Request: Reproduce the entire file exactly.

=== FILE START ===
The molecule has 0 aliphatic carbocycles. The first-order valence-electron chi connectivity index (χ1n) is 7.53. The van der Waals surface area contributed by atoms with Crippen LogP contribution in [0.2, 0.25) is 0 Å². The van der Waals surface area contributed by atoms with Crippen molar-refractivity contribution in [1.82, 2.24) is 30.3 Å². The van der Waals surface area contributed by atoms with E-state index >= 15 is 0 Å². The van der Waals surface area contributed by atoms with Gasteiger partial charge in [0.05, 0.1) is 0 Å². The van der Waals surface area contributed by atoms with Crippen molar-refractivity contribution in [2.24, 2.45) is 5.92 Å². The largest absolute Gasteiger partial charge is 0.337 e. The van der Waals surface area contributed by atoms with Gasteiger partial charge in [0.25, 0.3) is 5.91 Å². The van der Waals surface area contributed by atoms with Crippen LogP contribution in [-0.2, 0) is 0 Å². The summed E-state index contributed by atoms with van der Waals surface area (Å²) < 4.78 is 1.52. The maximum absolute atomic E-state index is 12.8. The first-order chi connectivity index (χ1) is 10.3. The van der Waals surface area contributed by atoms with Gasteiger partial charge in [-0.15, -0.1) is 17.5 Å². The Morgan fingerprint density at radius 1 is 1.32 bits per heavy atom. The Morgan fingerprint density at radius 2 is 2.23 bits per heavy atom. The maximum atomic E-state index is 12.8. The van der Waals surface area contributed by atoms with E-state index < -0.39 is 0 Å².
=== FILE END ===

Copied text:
The molecule has 0 aliphatic carbocycles. The first-order valence-electron chi connectivity index (χ1n) is 7.53. The van der Waals surface area contributed by atoms with Crippen LogP contribution in [0.2, 0.25) is 0 Å². The van der Waals surface area contributed by atoms with Crippen molar-refractivity contribution in [1.82, 2.24) is 30.3 Å². The van der Waals surface area contributed by atoms with E-state index >= 15 is 0 Å². The van der Waals surface area contributed by atoms with Gasteiger partial charge in [0.05, 0.1) is 0 Å². The van der Waals surface area contributed by atoms with Crippen molar-refractivity contribution in [2.24, 2.45) is 5.92 Å². The largest absolute Gasteiger partial charge is 0.337 e. The van der Waals surface area contributed by atoms with Gasteiger partial charge in [0.25, 0.3) is 5.91 Å². The van der Waals surface area contributed by atoms with Crippen LogP contribution in [-0.2, 0) is 0 Å². The summed E-state index contributed by atoms with van der Waals surface area (Å²) < 4.78 is 1.52. The maximum absolute atomic E-state index is 12.8. The first-order chi connectivity index (χ1) is 10.3. The van der Waals surface area contributed by atoms with Gasteiger partial charge in [-0.15, -0.1) is 17.5 Å². The Morgan fingerprint density at radius 1 is 1.32 bits per heavy atom. The Morgan fingerprint density at radius 2 is 2.23 bits per heavy atom. The maximum atomic E-state index is 12.8. The van der Waals surface area contributed by atoms with E-state index < -0.39 is 0 Å².